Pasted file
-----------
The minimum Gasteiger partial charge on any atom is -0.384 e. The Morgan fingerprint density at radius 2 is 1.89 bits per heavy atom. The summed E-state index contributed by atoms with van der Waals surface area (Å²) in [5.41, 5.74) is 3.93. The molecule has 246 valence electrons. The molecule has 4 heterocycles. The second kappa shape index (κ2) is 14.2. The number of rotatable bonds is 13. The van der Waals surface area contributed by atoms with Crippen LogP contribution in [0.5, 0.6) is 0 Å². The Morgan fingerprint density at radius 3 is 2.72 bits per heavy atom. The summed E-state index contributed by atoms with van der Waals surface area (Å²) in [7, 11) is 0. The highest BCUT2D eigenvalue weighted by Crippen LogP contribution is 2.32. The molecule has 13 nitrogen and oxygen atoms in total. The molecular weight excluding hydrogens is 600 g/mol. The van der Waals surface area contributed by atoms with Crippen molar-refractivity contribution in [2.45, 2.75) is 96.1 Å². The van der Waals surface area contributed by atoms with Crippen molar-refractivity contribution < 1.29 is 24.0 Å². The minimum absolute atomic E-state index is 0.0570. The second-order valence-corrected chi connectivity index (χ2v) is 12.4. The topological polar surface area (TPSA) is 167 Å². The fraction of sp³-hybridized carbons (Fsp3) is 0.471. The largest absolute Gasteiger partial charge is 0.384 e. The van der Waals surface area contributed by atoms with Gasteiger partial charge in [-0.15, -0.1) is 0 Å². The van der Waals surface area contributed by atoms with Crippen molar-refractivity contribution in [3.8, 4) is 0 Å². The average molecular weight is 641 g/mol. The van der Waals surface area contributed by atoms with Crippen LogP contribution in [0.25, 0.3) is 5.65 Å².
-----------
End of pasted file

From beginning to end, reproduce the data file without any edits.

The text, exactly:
The minimum Gasteiger partial charge on any atom is -0.384 e. The Morgan fingerprint density at radius 2 is 1.89 bits per heavy atom. The summed E-state index contributed by atoms with van der Waals surface area (Å²) in [5.41, 5.74) is 3.93. The molecule has 246 valence electrons. The molecule has 4 heterocycles. The second kappa shape index (κ2) is 14.2. The number of rotatable bonds is 13. The van der Waals surface area contributed by atoms with Crippen LogP contribution in [0.5, 0.6) is 0 Å². The Morgan fingerprint density at radius 3 is 2.72 bits per heavy atom. The summed E-state index contributed by atoms with van der Waals surface area (Å²) in [7, 11) is 0. The highest BCUT2D eigenvalue weighted by Crippen LogP contribution is 2.32. The molecule has 13 nitrogen and oxygen atoms in total. The molecular weight excluding hydrogens is 600 g/mol. The van der Waals surface area contributed by atoms with Crippen molar-refractivity contribution in [2.45, 2.75) is 96.1 Å². The van der Waals surface area contributed by atoms with Crippen molar-refractivity contribution < 1.29 is 24.0 Å². The minimum absolute atomic E-state index is 0.0570. The second-order valence-corrected chi connectivity index (χ2v) is 12.4. The topological polar surface area (TPSA) is 167 Å². The fraction of sp³-hybridized carbons (Fsp3) is 0.471. The largest absolute Gasteiger partial charge is 0.384 e. The van der Waals surface area contributed by atoms with Gasteiger partial charge in [-0.15, -0.1) is 0 Å². The van der Waals surface area contributed by atoms with Crippen molar-refractivity contribution in [3.8, 4) is 0 Å². The average molecular weight is 641 g/mol. The van der Waals surface area contributed by atoms with Crippen LogP contribution in [0.25, 0.3) is 5.65 Å².